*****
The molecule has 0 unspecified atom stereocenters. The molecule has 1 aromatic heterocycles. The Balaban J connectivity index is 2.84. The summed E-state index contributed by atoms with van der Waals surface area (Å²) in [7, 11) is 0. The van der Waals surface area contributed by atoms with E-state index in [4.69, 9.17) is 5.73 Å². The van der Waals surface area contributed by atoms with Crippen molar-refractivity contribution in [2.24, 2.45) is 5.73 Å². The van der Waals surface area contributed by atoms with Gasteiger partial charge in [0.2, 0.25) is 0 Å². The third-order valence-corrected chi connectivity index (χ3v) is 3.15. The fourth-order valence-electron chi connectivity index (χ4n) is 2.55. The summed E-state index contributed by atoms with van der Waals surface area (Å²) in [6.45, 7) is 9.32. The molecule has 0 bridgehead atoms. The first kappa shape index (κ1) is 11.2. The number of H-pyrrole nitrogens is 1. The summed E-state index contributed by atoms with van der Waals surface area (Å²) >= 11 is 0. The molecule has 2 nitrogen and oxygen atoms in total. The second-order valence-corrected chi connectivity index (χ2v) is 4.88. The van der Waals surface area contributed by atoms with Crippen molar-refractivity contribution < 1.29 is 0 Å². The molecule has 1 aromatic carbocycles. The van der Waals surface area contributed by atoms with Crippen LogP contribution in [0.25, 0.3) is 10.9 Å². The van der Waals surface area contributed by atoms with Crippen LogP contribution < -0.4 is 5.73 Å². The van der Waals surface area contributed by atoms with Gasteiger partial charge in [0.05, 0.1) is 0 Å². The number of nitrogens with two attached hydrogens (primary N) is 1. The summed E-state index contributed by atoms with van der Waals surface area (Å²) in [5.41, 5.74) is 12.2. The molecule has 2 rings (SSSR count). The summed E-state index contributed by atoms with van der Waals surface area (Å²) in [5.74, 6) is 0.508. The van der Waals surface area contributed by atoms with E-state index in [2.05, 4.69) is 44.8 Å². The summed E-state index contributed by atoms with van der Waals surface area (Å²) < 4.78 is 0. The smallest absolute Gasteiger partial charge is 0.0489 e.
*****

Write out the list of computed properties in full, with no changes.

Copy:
The molecule has 0 unspecified atom stereocenters. The molecule has 1 aromatic heterocycles. The Balaban J connectivity index is 2.84. The summed E-state index contributed by atoms with van der Waals surface area (Å²) in [7, 11) is 0. The van der Waals surface area contributed by atoms with E-state index in [4.69, 9.17) is 5.73 Å². The van der Waals surface area contributed by atoms with Crippen molar-refractivity contribution in [2.24, 2.45) is 5.73 Å². The van der Waals surface area contributed by atoms with Gasteiger partial charge in [0.2, 0.25) is 0 Å². The third-order valence-corrected chi connectivity index (χ3v) is 3.15. The fourth-order valence-electron chi connectivity index (χ4n) is 2.55. The summed E-state index contributed by atoms with van der Waals surface area (Å²) in [6.45, 7) is 9.32. The molecule has 0 bridgehead atoms. The first kappa shape index (κ1) is 11.2. The number of H-pyrrole nitrogens is 1. The summed E-state index contributed by atoms with van der Waals surface area (Å²) >= 11 is 0. The molecule has 2 nitrogen and oxygen atoms in total. The second-order valence-corrected chi connectivity index (χ2v) is 4.88. The van der Waals surface area contributed by atoms with Crippen molar-refractivity contribution < 1.29 is 0 Å². The molecule has 1 aromatic carbocycles. The van der Waals surface area contributed by atoms with Crippen LogP contribution in [0.25, 0.3) is 10.9 Å². The van der Waals surface area contributed by atoms with Crippen LogP contribution < -0.4 is 5.73 Å². The van der Waals surface area contributed by atoms with Gasteiger partial charge in [0.05, 0.1) is 0 Å². The number of nitrogens with two attached hydrogens (primary N) is 1. The summed E-state index contributed by atoms with van der Waals surface area (Å²) in [5.41, 5.74) is 12.2. The molecule has 2 rings (SSSR count). The summed E-state index contributed by atoms with van der Waals surface area (Å²) in [5.74, 6) is 0.508. The van der Waals surface area contributed by atoms with E-state index in [2.05, 4.69) is 44.8 Å². The summed E-state index contributed by atoms with van der Waals surface area (Å²) < 4.78 is 0. The smallest absolute Gasteiger partial charge is 0.0489 e.